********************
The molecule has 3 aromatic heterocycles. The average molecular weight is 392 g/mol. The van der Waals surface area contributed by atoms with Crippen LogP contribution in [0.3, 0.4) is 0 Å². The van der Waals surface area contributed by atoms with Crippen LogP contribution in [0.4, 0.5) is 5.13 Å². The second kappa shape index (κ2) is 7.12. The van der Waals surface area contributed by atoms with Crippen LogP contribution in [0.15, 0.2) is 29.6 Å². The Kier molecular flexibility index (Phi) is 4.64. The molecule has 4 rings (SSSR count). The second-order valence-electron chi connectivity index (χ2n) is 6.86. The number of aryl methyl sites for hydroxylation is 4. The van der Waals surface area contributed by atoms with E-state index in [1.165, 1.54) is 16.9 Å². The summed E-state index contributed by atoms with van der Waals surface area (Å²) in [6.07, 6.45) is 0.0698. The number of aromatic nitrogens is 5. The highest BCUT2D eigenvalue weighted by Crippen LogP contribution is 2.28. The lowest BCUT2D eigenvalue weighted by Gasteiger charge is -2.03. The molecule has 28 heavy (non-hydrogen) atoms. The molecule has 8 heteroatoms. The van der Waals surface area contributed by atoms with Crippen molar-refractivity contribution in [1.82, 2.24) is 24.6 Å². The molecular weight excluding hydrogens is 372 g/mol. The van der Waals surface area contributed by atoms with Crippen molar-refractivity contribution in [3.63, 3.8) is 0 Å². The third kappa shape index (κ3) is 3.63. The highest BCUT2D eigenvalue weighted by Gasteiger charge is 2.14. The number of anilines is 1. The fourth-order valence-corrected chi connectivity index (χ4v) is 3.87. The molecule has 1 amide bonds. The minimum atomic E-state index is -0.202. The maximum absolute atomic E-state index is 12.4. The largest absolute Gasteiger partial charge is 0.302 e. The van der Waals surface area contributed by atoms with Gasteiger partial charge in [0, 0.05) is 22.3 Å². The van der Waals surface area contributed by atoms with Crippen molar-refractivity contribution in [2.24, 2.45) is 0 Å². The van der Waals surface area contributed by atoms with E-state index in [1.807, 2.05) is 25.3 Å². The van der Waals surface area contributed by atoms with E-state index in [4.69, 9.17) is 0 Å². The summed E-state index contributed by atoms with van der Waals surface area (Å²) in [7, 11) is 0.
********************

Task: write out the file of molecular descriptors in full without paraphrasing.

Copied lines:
The molecule has 3 aromatic heterocycles. The average molecular weight is 392 g/mol. The van der Waals surface area contributed by atoms with Crippen LogP contribution in [0.3, 0.4) is 0 Å². The van der Waals surface area contributed by atoms with Crippen LogP contribution in [0.4, 0.5) is 5.13 Å². The second kappa shape index (κ2) is 7.12. The van der Waals surface area contributed by atoms with Crippen LogP contribution in [0.15, 0.2) is 29.6 Å². The Kier molecular flexibility index (Phi) is 4.64. The molecule has 4 rings (SSSR count). The second-order valence-electron chi connectivity index (χ2n) is 6.86. The number of aryl methyl sites for hydroxylation is 4. The van der Waals surface area contributed by atoms with E-state index in [1.165, 1.54) is 16.9 Å². The summed E-state index contributed by atoms with van der Waals surface area (Å²) in [6.07, 6.45) is 0.0698. The number of aromatic nitrogens is 5. The highest BCUT2D eigenvalue weighted by Crippen LogP contribution is 2.28. The lowest BCUT2D eigenvalue weighted by Gasteiger charge is -2.03. The molecule has 28 heavy (non-hydrogen) atoms. The molecule has 8 heteroatoms. The van der Waals surface area contributed by atoms with Crippen molar-refractivity contribution in [1.82, 2.24) is 24.6 Å². The molecular weight excluding hydrogens is 372 g/mol. The van der Waals surface area contributed by atoms with Crippen molar-refractivity contribution in [3.63, 3.8) is 0 Å². The third kappa shape index (κ3) is 3.63. The highest BCUT2D eigenvalue weighted by Gasteiger charge is 2.14. The number of anilines is 1. The fourth-order valence-corrected chi connectivity index (χ4v) is 3.87. The molecule has 1 amide bonds. The minimum atomic E-state index is -0.202. The maximum absolute atomic E-state index is 12.4. The largest absolute Gasteiger partial charge is 0.302 e. The van der Waals surface area contributed by atoms with Gasteiger partial charge in [0, 0.05) is 22.3 Å². The van der Waals surface area contributed by atoms with Crippen molar-refractivity contribution in [2.24, 2.45) is 0 Å². The van der Waals surface area contributed by atoms with E-state index in [1.807, 2.05) is 25.3 Å². The van der Waals surface area contributed by atoms with E-state index in [4.69, 9.17) is 0 Å². The summed E-state index contributed by atoms with van der Waals surface area (Å²) in [7, 11) is 0.